| 2015 |
Polish Noble Laureates Junior High School No 1
23 fencing spans painted, 28 days spent on cleaning the cemetery. Parents, firemen and local authorities all involved in. Junior high school students made the whole community of the town engaged in renovation of the Jewish cemetery in Grodzisk. “I am a resident of Grodzisk and I feel obliged to do something good for the future, thanks to the past. I found the history of the Jewish cemetery the most interesting. My group tries to give a new life to this place, to renovate it”, said one of the participant in the School of Dialogue workshops.
The school provided the paint and tools, the firemen poured water on the plaster walls, the town authorities put an information plaque there, written in three languages. Renovation of the Jewish cemetery was just a part of the students’ project in the framework of the School of Dialogue program. In the junior high school, Forum educators led four workshops about the Jewish culture, religion and history in the pre-war Grodzisk.
Jews had lived in Grodzisk from the 14th century. In the 19th century the Jewish community flourished in the town – Jews made up 90% of the town’s population, and Grodzisk was called a “Jewish town”. At the end of 1939, 3255 Jews lived in town (acc. 20% of the town’s population). On December 1, 1940, Germans set up a ghetto. It was liquidated in February 1941, and about 6 000 Jews that had stayed in the ghetto were transported to the one in Warsaw. After, they were deported to the death camp in Treblinka. “While tracing the footsteps, searching for the history witnesses and places connected to the Jewish community, I was at the same time curious and very sad because the Jews of Grodzisk are no longer part of our community. There is this huge void left and we are trying to fill it in – we want to bring back the memory of Jews from Grodzisk”, said Ola, one of the participants in the School of Dialogue workshops.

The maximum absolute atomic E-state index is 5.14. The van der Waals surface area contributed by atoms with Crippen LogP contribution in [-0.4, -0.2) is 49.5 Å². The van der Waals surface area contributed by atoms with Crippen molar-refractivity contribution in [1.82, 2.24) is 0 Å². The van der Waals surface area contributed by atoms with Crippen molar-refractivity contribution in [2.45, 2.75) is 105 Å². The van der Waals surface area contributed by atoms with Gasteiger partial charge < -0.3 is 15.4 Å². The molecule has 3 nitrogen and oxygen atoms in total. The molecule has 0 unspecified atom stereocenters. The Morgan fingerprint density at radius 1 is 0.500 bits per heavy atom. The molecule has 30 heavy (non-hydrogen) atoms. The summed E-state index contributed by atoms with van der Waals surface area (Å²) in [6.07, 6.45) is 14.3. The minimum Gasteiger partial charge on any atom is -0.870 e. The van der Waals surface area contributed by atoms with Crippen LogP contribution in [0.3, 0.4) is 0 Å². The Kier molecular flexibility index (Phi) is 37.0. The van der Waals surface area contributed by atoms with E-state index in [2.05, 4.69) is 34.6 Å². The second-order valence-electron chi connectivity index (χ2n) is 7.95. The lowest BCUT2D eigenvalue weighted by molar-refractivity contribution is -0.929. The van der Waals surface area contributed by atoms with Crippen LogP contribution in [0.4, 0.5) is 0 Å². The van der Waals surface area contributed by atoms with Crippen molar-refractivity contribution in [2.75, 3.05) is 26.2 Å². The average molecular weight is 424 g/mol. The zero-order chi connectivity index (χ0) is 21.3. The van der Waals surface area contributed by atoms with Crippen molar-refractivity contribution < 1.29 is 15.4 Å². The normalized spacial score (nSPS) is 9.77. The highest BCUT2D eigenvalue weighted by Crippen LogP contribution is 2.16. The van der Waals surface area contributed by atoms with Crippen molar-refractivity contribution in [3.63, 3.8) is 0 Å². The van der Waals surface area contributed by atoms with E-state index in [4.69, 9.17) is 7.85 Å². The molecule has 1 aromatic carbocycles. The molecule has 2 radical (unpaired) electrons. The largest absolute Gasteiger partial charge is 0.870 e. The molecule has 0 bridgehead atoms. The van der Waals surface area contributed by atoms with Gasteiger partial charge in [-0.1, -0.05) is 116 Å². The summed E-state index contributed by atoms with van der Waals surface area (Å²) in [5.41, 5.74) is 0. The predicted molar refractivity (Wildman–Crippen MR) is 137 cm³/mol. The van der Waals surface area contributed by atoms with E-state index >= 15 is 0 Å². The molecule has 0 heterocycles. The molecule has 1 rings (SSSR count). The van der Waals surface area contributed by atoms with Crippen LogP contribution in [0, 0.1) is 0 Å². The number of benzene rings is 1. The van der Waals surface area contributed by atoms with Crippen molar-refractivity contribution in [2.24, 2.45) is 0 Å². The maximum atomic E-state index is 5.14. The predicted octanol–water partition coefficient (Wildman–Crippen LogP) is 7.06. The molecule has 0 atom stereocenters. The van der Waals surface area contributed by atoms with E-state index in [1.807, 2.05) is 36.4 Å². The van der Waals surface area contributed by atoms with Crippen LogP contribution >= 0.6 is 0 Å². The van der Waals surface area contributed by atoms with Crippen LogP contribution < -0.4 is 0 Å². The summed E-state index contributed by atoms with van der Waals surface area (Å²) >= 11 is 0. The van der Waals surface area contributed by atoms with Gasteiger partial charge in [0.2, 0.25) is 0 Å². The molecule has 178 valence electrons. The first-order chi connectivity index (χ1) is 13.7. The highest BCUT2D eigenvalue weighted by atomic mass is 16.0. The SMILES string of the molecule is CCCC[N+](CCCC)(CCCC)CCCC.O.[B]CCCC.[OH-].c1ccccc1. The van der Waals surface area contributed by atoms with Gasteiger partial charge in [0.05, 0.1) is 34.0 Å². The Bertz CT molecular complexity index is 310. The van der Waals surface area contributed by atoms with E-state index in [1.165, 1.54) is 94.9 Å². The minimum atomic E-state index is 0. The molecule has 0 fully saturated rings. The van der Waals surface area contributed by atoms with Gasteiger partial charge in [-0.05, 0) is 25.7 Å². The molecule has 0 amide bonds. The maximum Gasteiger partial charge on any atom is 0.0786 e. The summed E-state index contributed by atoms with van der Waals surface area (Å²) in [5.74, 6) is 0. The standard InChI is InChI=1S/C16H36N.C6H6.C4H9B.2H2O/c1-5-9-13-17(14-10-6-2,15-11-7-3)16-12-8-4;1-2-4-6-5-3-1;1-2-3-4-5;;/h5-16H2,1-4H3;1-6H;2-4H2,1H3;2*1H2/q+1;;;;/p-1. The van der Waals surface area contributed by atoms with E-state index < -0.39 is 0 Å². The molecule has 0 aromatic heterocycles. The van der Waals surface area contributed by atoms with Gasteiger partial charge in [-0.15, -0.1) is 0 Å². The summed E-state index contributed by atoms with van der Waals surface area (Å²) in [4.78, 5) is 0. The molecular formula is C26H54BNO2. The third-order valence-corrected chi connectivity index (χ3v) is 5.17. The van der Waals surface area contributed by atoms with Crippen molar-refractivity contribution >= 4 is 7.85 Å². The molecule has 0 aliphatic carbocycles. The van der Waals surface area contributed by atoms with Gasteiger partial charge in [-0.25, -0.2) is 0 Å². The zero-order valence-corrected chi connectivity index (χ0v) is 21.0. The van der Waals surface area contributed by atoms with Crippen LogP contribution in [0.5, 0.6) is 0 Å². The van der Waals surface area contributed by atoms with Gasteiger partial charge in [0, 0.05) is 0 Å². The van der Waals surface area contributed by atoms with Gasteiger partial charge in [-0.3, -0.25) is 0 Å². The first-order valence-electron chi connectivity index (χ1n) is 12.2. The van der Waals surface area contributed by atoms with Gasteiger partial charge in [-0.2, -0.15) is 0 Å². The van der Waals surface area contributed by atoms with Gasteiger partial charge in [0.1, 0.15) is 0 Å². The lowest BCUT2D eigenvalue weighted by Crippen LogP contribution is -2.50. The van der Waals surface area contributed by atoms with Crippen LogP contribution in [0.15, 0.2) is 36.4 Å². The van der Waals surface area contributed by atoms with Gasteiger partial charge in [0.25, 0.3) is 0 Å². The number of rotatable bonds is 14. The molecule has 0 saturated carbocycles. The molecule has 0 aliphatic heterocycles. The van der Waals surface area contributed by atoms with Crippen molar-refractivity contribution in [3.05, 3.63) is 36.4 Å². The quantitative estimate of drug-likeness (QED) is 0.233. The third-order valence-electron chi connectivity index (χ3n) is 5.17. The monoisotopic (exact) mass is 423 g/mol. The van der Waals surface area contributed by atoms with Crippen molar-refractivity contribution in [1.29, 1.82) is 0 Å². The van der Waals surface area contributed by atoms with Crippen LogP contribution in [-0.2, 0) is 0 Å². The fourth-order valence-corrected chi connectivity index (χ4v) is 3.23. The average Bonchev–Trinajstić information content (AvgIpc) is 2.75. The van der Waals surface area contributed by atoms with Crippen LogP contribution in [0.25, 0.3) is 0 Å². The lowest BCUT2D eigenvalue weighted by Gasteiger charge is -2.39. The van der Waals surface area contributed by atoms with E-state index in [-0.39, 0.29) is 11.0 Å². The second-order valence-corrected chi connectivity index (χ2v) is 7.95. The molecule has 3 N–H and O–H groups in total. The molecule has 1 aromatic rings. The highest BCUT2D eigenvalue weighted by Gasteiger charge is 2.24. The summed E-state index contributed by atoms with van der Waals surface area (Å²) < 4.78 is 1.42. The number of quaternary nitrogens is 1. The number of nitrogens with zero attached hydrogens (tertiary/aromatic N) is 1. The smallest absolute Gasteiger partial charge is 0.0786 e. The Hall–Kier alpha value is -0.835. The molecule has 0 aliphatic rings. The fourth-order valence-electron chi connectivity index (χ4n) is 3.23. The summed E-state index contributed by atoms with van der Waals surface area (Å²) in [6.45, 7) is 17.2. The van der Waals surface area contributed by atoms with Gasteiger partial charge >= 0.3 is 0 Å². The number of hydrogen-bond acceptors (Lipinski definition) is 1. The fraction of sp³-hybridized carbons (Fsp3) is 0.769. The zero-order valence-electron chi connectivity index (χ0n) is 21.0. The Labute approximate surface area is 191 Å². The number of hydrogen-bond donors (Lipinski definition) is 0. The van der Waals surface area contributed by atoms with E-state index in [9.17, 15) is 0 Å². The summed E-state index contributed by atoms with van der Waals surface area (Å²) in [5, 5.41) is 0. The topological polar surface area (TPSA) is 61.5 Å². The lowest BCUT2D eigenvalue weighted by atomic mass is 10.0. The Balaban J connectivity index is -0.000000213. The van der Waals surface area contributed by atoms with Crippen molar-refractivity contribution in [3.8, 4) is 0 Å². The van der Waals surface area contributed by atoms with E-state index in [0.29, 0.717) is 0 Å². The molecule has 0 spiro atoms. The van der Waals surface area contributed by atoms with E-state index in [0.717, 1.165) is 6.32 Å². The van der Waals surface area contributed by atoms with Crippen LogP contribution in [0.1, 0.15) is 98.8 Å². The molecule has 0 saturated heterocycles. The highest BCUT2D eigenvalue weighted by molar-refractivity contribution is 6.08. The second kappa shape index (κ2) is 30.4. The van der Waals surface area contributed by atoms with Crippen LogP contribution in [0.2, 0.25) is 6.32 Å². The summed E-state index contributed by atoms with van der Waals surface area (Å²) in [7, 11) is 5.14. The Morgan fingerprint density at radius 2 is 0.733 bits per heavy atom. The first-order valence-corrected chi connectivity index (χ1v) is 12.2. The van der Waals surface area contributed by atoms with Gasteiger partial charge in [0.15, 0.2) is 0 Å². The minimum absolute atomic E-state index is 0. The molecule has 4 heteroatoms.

Students from Grodzisk decided to take primary school students on a walking tour in the footsteps of Jews from Grodzisk in order to pass knowledge about the Jewish community. The well-prepared educational tour, adapted to the age of the students, took place on June 3. The walking tour including elements of an urban game, let through the Jewish cemetery, the train station and the old Jewish buildings. The students told their younger school friends about the non-existing places, such as the synagogue, slaughterhouse and the ghetto. They showed them traces of mezuzah and sukkah. The next stage of the project involved workshops organized for their fellow junior high students, during which they shared knowledge from the workshops.
Apart from the actions undertaken at the cemetery, the walking tour for the students of primary school as well as the workshops for junior high students, two teams of students were producing films.
The first group created a film “Locked cemeteries” which depicts the development of the entire project. The second team managed to contact Mrs. Halina Rubin, a daughter of Jews from Grodzisk, and they interviewed several town residents. The memories of Mrs. Barbara Macher and Mr. Roman Sławiński about the Jewish life in Grodzisk were filmed and translated into English. The film also shows some interesting old photos of the town. The deputy mayor, Tomasz Krupski, did the voice over. “The month of December, that is Tewet, was considered the end chapter of the long-time presence of Jews in Grodzisk. The wind covered the traces. When the Jewish residents disappeared from Grodzisk and the market square started to slowly regain life, overshadowed by the war, some shops and workshops appeared again to fill the void in the town (…) Today, when discovering these stories, we learn about those residents who are gone – we owe them a moment of reverie and a duty to never forget”, he said in the film Tewet.
Polish Noble Laureates Junior High School No 1
Honorable Mention at 2015 School of Dialogue Gala
3rd year students and school history club
Karolina Jastrzębska-Mitzner, Stanisław Niemojewski
In appreciation to the Conference on Jewish Material Claims Against Germany (Claims Conference) for supporting this educational program. Through recovering the assets of the victims of the Holocaust, the Claims Conference enables organizations around the world to provide education about the Shoah and to preserve the memory of those who perished.
Program co-financed from the funds granted by Citizens for Democracy program, financed through the EEA grants.
In appreciation to Friends of the Forum for supporting the School of Dialogue educational program.